This week we celebrate America’s independence. Are you proud to be an American? I certainly am and quite frankly, I can never remember a time when I wasn’t proud of that fact. As soon as I was old enough to know what being an American meant I was proud of being one.
Now, I can’t say that I have always been proud of what we might have done as a country, but my devotion to my nation has never been in doubt. Just about everyone reading this column will remember when our First Lady made her famous statement about being proud of her country for the first time in her life. For her I guess pride depended on a certain action or maybe a certain person.
But no one person or any one action should define whether or not we are proud of our nation. It is our collective actions and what we stand for that determines the way we feel about the country in which we live.
Our president seems to want to apologize to the world for America’s greatness – almost as if we should be ashamed for who we are as a nation. But before he apologizes again, maybe he should stop and consider all that we do for the rest of the world. And, we are able to do those things because we have achieved great things and are able to help other countries in their time of need.
I have always been amazed at how the countries that criticize us the most are the ones that are the first to ask (and even demand) our help during times of crisis. And, even though they don’t really appreciate our efforts we are still the first ones to respond — because that’s what we think we are supposed to do.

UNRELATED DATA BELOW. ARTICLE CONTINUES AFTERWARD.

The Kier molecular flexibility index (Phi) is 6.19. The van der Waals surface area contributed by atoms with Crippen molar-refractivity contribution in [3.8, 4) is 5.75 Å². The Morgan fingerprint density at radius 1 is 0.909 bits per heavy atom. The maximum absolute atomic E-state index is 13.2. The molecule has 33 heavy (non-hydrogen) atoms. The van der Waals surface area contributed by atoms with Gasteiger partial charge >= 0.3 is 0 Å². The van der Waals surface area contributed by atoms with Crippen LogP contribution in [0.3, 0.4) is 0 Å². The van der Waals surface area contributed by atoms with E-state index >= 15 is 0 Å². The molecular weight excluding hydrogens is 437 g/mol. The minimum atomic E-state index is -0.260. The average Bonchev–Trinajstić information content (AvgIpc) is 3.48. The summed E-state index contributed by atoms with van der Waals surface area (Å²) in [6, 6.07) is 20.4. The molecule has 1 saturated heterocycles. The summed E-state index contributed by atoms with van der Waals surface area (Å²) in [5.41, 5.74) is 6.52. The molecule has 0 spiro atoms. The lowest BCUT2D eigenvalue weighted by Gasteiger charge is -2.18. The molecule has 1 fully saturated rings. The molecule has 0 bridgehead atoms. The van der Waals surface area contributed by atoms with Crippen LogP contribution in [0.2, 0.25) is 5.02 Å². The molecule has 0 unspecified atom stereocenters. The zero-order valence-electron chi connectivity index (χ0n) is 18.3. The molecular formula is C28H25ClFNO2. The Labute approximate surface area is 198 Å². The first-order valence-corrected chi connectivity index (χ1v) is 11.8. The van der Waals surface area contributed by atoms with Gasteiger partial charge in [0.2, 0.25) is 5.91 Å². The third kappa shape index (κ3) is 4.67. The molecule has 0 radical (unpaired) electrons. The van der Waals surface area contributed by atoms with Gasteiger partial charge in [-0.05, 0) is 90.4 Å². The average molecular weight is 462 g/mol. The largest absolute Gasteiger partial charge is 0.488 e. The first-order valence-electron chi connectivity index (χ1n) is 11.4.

What do you think would happen if just once we said no — you need to take care of yourselves? We would quickly be ostracized and condemned as uncaring and un-Christian. But yet when we do respond, we are still treated with disdain and contempt. And, someone thinks we need to apologize for being too imperialistic and for daring to be great while other countries flounder? I think not.
America is great because of what we stand for — for individual freedom and opportunity, for the right of self-determination and for standing up for what we believe in. Yet many in our society think that the values of pride should be tempered lest we offend those in our country that come from other nations. They have a warped sense of what it means to be a proud American.
Are we sometimes arrogant? You bet we are. Do we sometimes go too far in meddling in other countries affairs? Yes. But if we do not lead, then who will? If we don’t help then who does?
I have met many people who have come to this country seeking a better life for their families. And, I respect them for wanting what we have. But under no circumstances does anyone have the right to come to this country and then expect us to defer to their sensitivity by tempering our pride in being an American.
If someone is offended by my flag waving and national pride then by all means please leave. That is one of the freedoms that we guarantee — your right to leave. I expect people to celebrate their heritage but if you live in America then take pride in this country or go somewhere where you can be proud.
Proud American? You bet I am. I still cry at times when I see the flag waving or hear the national anthem. I still salute the flag and wear the mantle of veteran with dignity and pride. I honor the memory of those who died to preserve this republic and I thank those that continue to serve so that we might be free.
I will never apologize for being an American or for what we stand for. This is the greatest nation that has ever existed in the history of the world but if we don’t love her enough and protect what our patriots have died for then we don’t deserve that title.
This weekend, enjoy the parades and fireworks, the picnics and the family time, but never, for even a moment forget that Americans died so you can take for granted what every other country in the world wants – freedom.
Kevin Wilson writes a weekly column for the Daily News.